The health of 'grey nomads': On the move and under the radar?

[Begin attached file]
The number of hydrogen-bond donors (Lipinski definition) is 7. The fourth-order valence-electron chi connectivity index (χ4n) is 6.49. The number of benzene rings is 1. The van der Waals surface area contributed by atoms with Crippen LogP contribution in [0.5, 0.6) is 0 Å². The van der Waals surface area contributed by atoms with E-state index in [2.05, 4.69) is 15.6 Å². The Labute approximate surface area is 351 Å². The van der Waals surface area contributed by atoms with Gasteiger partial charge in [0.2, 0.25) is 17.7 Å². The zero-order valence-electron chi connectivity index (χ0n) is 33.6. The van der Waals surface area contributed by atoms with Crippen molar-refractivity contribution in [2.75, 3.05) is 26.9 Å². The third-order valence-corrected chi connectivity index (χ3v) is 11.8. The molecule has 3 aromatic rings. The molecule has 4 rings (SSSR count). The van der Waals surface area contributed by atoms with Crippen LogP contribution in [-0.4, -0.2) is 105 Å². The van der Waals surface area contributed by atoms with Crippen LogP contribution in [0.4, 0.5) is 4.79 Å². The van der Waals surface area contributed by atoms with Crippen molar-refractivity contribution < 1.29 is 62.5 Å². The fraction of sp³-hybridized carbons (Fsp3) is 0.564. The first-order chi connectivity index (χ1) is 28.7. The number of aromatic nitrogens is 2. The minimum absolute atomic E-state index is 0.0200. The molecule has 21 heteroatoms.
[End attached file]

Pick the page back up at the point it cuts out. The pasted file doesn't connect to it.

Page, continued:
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'Grey nomads' are common on Australian highways. Anecdotal evidence suggests they impose a significant burden on rural/remote health services, including GPs, pharmacists, and hospitals. There have been calls for better resourcing and provision of services, but little reference to good evidence on which to base this. A literature review revealed that quantitative research is limited and largely confined to the tourism literature. Several good qualitative studies have illuminated the experiences of grey nomads. Although health has not generally been the primary focus, useful information has emerged. Like other older Australians, many grey nomads have chronic diseases and high rates of medication use; however, they seem somewhat healthier than their peers. Many are well prepared for travel, but they nevertheless impose a burden on health services, which is poorly documented. This literature review, the first to integrate the limited evidence for a health audience, provides a good starting-point for future research. There is a need for basic epidemiological research, extending the evidence base about the health of grey nomads, and the use and effectiveness of self-care strategies; health systems research, clarifying the demands made on health services; and investigation of strategies to optimise grey nomad wellbeing and healthcare utilisation.